Plan A: Wind Energy; Plan B: Operating Reserves
March 2, 2016
Opponents of wind energy have tried to argue that wind requires dedicated back up power, such that each megawatt (MW) of wind energy requires an equal MW of backup gas or some other polluting source of power to ‘guarantee’ power will be available when needed. This is, at best, overly simplistic and really could not be further from the truth. It also demonstrates a fundamental misunderstanding of how the power system works, and how system operators manage the ever existing variability that is inherent within the electricity system as a whole. In Ontario, for example, the system operator is the Independent Electricity System Operator (IESO). The IESO “works at the heart of Ontario’s power system ensuring there is enough power to meet the province’s energy needs in real time while also planning and securing energy for the future.”
There are a many number of things that contribute to the variable supply and demand of electricity in the grid. Our dishwashers, elevators, and industrial pumps all run when people choose to use them and not at the whim of system operators. The wires that transmit and distribute electricity to customers can fail due to falling trees or extreme storms; the substations that help move power can also unexpectedly catch fire or trip off line. The generators themselves, all of which have moving parts and generate heat, can also suddenly fail. And yes, wind energy, like most other things connected to the electric grid, also contributes to system variability.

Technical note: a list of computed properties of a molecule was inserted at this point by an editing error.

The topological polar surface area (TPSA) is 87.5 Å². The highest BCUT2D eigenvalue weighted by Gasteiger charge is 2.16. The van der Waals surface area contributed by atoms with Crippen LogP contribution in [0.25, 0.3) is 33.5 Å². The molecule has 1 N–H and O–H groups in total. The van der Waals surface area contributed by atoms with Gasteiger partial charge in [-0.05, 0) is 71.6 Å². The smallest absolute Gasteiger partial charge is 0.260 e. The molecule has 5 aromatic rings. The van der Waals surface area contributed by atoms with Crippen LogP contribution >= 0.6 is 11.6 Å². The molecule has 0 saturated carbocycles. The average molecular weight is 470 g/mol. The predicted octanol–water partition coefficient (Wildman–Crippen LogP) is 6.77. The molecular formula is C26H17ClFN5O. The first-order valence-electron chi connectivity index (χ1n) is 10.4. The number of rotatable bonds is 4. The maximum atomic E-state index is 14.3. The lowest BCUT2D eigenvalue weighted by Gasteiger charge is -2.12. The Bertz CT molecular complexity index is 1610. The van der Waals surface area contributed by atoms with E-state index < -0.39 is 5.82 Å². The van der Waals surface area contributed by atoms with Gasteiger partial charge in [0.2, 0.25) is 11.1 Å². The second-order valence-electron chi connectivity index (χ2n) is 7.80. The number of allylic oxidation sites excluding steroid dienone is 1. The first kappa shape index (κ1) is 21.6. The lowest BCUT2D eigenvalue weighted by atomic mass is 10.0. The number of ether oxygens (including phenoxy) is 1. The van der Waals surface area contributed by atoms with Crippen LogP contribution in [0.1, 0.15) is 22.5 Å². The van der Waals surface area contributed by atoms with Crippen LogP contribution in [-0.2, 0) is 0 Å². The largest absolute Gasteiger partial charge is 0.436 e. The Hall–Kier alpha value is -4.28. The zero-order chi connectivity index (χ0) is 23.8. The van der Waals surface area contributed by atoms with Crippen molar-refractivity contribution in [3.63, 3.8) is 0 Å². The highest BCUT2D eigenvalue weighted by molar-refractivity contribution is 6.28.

Our electricity system is designed and operated for managing these ups and downs by using “reserves” – designed to account for the constant ebb and flow of all the components on the grid – from power users to power transmitters and of course, to power generators. In short, system operators are very much aware of system variability, and are well equipped to manage it. In fact, in the same way we can predict how demand will increase in the morning and decrease at night, we are able to predict changes in output from renewable resources such as wind. We are getting so good at managing wind energy these days, that when added to the grid, wind energy will reduce reliance on fossil fuel consumption and GHG emissions alike.
It is always important to recognize and manage the various constraints that different sources of power have. Wind energy, in the early years, presented challenges due to the variable nature of the power. However, deciding to not throw the baby out with the bathwater, system operators and government’s recognized the inherent value of a limitless, emission-free fuel source, and have since then overcome the challenges associated with integrating a variable fuel source. This includes maintaining that adequate tools and planning processes are in place to ensure the reliable integration of wind energy, allowing us to capitalize on the emissions free electricity from wind turbines. Many jurisdictions around the world achieve well over 10 per cent of their energy from wind power, including several regions in Canada – they must be doing something right!